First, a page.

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The homo economicus view of human beings states that we think and choose unfailingly well, and we fit within the text book picture of economists.
In other words: According to economists we will always choose what's best for us.
LOL! Do they live in this world?
Clearly, this is not the case.
Research in psychology and behavioral economics proves we are very irrational creatures.
On one hand (I like to call this our long term self / rational mind) we know what's best for us. We know we shouldn't overeat, and skip exercise.
On the other (I like to call this our short term self / irrational mind) we're highly impulsive and succumb to temptations all the time.
A temptation then is anything we consume more of when we're irrational.
My definition of a temptation is simple: anything that makes us think irrationally.
Here's the challenge: Right now I feel good. No cravings. I plan on exercising in a bit, and I feel focused.
However, in a few hours I might feel tired...
Being tired helps our irrational mind get louder. So does being hungry. So does being stressed. So does being overwhelmed.
Research has proven (and I'm confident we don't need research to prove this) we grossly underestimate how we'll feel and act when we're tempted - which in turn, wakes up the irrational part of our brain.
This is known as the hot-cold empathy gap.
That means when we're focused and thinking rationally and long term minded, we totally underestimate just how irrational and short term minded we can and will become - because we're so rational and focused in that moment.
Right now, junk food isn't in front of me. I'm thinking rationally. I'm good to go.
But, if you put my favorite treats in front of me it might be an entirely different ball game.
A few lessons can be learned:
1. Don't have any temptations near you. In your house, car, desk, whatever. Sounds obvious but it's amazing how many people keep junk food around. It is always better to avoid the dragon than slay it when it comes to food.
2. Tell your loved ones / friends / etc., that you're on a mission and that you'd appreciate if they didn't bring you your favorite treats or keep them around. Tell them it doesn't help you be the person you really want to be. Tell them it doesn't support your goal of better health.
3. Protect yourself from getting irrational. What are the top causes of getting to that irrational state?
Being: A) Hungry without a plan (this is why eating every 3-4 hours is key), B) tired (sleeping as much as possible, and counter-intuitively exercising - exercise gives us energy), and C) anxious (figuring out what's really bothering us, and choosing to bother with it vs avoiding it) are the top causes.
4. Don't go where there will be temptations! "Thanks, Captain Obvious!" (Hey, just because it's common sense doesn't mean it's common practice. Besides, the best advice always sounds like common sense because it's actually practical.)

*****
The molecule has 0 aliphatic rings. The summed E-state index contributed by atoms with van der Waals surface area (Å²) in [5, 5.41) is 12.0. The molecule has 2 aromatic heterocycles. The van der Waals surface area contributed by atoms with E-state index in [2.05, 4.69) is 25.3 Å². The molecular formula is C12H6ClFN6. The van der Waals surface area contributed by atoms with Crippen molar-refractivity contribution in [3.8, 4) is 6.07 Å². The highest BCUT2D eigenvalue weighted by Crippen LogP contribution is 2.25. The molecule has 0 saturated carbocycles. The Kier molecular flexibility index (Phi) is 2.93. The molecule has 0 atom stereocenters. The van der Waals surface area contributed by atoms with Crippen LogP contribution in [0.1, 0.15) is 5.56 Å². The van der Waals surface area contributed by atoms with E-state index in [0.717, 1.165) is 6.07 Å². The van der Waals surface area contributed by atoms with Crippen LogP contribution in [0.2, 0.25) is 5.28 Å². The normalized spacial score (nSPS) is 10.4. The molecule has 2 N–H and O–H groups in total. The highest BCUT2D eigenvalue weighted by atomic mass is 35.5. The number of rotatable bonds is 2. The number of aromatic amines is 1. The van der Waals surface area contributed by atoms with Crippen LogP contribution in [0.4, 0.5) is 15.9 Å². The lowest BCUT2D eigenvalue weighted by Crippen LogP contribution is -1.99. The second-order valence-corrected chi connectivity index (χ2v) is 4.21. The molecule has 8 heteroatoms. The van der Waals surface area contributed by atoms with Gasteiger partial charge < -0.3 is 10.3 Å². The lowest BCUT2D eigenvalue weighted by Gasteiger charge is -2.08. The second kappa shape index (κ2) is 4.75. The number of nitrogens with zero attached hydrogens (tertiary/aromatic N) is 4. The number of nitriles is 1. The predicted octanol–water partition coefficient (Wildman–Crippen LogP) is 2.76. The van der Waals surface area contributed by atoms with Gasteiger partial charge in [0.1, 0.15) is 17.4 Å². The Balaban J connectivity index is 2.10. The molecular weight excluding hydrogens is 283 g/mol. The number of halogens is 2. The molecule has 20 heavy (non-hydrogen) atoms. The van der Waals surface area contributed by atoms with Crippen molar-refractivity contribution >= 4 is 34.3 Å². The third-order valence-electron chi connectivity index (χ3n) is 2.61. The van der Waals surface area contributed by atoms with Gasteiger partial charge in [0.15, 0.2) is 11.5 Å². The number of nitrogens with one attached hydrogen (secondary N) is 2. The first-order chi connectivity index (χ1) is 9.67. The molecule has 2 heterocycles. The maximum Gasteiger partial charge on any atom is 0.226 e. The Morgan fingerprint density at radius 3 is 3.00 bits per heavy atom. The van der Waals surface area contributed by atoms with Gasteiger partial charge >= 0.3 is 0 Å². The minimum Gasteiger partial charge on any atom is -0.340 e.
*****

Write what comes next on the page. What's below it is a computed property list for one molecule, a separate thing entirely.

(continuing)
Sometimes we can't control this but many times we can. A client just told me how she read an article about ice cream this morning, and all day long she's been thinking about ice cream! Why do that to ourselves?
If we've decided that the junk at the party we're going to isn't worth it...why bother even looking?
If we've decided that we don't want to eat the junk in the kitchen at home or at work...why bother even looking?
If we've decided that we don't want to buy anything from the vending machine...why bother even looking?
If we've decided that we're done eating for the night after dinner...why bother even going into the kitchen after dinner?
Don't underestimate how tempted you can really get.
But see, right now, we're cold so we'll rationalize and say things like "Na, I'm good! I'll be fine!"
Remember: #3 above, and let's protect ourselves.
P.S. Do you find yourself saying, "Yes!" to any and all invitations. Do you find yourself taking on too much and feeling overwhelmed? (Sounds like the beginning of an infomercial right?)
Tip: Before you commit to an event, imagine it happening this week. Your future self will thank you.
Again, this is our short term selves trying to convince our long term selves we're less busy than we actually are. If we're usually up to our eye balls with things to do, why would the future be any different?
This is the same thing as resolution-ers thinking this will be the year they finally change without changing anything. Not us. Oh not us MBT-ers! We have an unbeatable system of support and accountability to protect ourselves from ourselves. :)
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